Vale – John Mason (Master Emeritus 1983 – 2006)
Irreplaceable and Unforgettable
It is with great sadness that we inform the Mentone Grammar community of the passing of much-loved former English teacher, Master Emeritus and Honorary Mentonian, John Mason.
John Mason left an impression on all who had the honor of meeting him from his very first day at Mentone Grammar in 1983. He was a man consumed by a love of sport, and was unwavering in his dedication to teaching English, as well as inspiring and improving learning for his students.
For those lucky enough to work with John, they witnessed him do everything with the same degree of intensity that characterised his cricket coaching. When he retired in 2006, there was never going to be another John Mason, he is irreplaceable and unforgettable.
John is most fondly remembered for his dedication to the First XI cricket team, where he made no distinction between the talented players and the less gifted. Each player received the same patient encouragement, and everyone, no matter how competitive, would learn the lessons that transcend technique, the final score, and batting and bowling averages. Everyone knew cooperation was more important than competition, and respect for the game and those who play it, more valuable than premierships.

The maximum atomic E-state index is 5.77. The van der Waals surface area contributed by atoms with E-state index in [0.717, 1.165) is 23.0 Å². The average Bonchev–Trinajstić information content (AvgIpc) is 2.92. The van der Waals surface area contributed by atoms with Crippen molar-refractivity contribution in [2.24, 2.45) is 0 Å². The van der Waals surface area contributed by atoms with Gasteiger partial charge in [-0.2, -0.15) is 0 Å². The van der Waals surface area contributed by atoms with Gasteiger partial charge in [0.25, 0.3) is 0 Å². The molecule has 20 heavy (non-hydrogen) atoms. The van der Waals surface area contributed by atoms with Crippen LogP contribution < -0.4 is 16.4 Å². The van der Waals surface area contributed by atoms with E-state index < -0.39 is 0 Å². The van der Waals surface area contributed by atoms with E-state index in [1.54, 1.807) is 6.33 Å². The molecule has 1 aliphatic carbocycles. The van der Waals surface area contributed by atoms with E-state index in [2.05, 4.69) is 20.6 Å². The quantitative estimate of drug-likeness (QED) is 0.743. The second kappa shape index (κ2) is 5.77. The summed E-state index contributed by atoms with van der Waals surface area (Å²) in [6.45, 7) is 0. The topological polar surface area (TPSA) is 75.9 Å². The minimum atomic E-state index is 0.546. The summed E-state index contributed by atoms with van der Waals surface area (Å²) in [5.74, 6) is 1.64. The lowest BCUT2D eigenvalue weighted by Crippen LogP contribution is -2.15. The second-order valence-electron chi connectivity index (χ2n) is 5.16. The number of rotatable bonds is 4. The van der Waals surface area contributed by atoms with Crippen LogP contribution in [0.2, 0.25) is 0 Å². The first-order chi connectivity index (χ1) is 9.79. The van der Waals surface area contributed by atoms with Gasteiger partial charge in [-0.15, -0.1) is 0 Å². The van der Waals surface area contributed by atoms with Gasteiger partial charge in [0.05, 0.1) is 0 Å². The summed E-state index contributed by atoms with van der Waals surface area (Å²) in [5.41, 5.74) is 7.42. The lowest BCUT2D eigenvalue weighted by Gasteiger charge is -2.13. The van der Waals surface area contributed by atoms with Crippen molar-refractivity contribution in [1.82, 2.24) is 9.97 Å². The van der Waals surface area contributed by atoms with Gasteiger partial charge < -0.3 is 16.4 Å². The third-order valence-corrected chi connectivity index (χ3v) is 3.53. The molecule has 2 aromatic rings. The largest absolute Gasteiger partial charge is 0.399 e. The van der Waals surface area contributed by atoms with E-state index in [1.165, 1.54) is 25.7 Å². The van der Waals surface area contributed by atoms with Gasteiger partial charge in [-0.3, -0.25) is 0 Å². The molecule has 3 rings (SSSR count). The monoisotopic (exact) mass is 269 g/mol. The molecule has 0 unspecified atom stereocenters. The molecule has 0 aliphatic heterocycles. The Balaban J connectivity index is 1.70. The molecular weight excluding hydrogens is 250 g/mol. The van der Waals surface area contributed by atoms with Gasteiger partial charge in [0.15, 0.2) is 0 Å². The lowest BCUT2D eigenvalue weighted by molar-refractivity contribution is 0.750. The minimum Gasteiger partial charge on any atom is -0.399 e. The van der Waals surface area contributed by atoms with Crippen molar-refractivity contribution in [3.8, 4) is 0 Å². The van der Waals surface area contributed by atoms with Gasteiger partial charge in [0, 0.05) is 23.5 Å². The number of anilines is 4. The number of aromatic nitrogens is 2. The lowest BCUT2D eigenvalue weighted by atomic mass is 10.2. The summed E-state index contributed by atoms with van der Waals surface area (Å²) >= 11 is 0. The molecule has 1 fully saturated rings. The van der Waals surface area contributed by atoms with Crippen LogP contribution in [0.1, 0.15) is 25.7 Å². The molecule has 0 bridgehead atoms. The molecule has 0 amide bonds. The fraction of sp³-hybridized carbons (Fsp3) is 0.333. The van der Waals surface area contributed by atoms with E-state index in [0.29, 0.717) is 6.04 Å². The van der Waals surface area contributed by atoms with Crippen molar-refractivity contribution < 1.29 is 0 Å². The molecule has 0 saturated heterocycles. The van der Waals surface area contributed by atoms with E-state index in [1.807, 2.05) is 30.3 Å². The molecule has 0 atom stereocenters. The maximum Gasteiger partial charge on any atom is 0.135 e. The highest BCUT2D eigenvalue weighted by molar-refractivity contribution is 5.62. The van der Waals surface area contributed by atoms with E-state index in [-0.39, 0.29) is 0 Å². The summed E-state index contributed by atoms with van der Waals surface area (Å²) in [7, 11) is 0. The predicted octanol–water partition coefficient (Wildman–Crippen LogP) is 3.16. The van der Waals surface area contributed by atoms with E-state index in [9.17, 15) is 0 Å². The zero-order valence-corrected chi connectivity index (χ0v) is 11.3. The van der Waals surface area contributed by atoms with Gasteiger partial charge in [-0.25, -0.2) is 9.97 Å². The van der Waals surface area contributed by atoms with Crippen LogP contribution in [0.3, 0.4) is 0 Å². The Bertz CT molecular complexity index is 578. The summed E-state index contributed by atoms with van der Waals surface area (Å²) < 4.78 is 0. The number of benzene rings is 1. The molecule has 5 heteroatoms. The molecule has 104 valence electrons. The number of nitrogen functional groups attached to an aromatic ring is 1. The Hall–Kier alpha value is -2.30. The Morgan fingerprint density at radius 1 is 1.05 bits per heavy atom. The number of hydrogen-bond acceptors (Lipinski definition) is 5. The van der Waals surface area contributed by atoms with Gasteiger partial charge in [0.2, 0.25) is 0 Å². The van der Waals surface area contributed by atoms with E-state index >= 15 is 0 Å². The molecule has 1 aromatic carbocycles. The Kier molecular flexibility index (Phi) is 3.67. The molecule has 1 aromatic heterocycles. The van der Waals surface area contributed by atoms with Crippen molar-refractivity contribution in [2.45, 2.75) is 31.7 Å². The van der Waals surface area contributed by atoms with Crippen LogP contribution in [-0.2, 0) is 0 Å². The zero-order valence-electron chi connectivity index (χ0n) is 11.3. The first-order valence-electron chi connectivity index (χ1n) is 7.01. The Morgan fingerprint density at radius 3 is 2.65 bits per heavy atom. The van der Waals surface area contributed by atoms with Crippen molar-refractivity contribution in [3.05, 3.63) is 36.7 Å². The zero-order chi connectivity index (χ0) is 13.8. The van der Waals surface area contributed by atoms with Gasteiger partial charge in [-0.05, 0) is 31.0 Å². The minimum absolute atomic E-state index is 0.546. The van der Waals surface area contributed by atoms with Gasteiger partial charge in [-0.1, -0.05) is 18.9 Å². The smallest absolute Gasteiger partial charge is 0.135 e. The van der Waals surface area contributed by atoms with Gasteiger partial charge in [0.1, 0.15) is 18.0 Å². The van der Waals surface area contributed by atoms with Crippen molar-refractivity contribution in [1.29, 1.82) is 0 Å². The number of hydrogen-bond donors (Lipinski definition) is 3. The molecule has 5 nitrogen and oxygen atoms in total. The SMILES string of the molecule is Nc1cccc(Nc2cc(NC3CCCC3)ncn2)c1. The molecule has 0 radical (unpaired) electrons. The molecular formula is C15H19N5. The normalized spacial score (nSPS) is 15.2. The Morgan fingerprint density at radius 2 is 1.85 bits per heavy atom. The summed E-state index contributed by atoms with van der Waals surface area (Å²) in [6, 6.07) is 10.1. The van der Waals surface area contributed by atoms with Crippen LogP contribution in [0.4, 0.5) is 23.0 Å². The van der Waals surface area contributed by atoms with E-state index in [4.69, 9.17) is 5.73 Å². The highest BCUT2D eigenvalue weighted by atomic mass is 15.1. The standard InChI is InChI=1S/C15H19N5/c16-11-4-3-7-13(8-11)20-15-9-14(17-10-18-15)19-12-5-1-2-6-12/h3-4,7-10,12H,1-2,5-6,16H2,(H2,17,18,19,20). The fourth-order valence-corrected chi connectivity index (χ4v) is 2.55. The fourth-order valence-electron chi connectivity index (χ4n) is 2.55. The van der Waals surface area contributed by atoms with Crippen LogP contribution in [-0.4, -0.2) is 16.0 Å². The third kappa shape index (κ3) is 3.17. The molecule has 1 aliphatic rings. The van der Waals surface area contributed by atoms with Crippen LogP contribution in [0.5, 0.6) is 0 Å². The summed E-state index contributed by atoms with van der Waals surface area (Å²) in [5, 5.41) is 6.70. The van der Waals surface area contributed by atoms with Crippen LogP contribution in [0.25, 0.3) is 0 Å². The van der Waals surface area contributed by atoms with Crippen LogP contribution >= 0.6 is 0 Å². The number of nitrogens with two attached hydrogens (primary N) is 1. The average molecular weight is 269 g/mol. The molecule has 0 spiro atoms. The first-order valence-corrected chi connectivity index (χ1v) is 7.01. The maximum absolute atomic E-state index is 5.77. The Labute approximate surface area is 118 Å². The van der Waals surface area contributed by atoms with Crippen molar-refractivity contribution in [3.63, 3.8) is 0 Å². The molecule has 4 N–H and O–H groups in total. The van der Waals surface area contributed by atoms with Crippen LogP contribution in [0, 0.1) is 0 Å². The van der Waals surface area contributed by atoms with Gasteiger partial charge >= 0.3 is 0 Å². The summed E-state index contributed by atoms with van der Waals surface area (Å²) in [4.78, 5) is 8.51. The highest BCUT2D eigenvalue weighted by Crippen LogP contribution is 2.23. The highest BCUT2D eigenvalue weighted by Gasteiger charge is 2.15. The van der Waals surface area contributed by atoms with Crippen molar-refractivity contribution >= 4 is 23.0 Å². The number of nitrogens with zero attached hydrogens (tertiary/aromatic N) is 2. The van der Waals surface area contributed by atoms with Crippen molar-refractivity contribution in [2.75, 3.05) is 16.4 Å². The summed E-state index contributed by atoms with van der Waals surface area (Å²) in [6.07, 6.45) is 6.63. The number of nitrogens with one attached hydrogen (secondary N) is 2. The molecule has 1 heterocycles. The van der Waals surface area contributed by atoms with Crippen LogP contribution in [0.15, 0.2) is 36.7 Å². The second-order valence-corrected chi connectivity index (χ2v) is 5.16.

John was most delighted that his son Hylton (Class of 1997) played in both Mentone’s First XVIII and First XI teams. John’s daughter, Sarah, continues the connection, currently serving as a staff member, and with her two sons, Finnegan (Class of 2025) and Fletcher (Class of 2028) also attending the School.
Hundreds of young people knew John Mason as the House Master of Were House, recognising him as the person most responsible for the generation of ethics associated with that House; listen to others before you speak, speak only when what you have to say is useful to others, compete vigorously when you must, but always for the collective good and never for personal glorification.
In recent years, John has been a very welcome and popular guest at reunions, remembered by so many as ‘one of their favorite teachers’. He shaped the hearts and minds of hundreds of students, privileged to have him as their English teacher or coach. His qualities of decency, honesty, modesty, and an unyielding attachment to firmly formed and clearly articulated principles of scholarship and humanity, will be his richest and most enduring legacy.
He will be greatly missed by the whole Mentone Grammar community.
Labore et Honore
(28 November 1948 – 4 October 2023)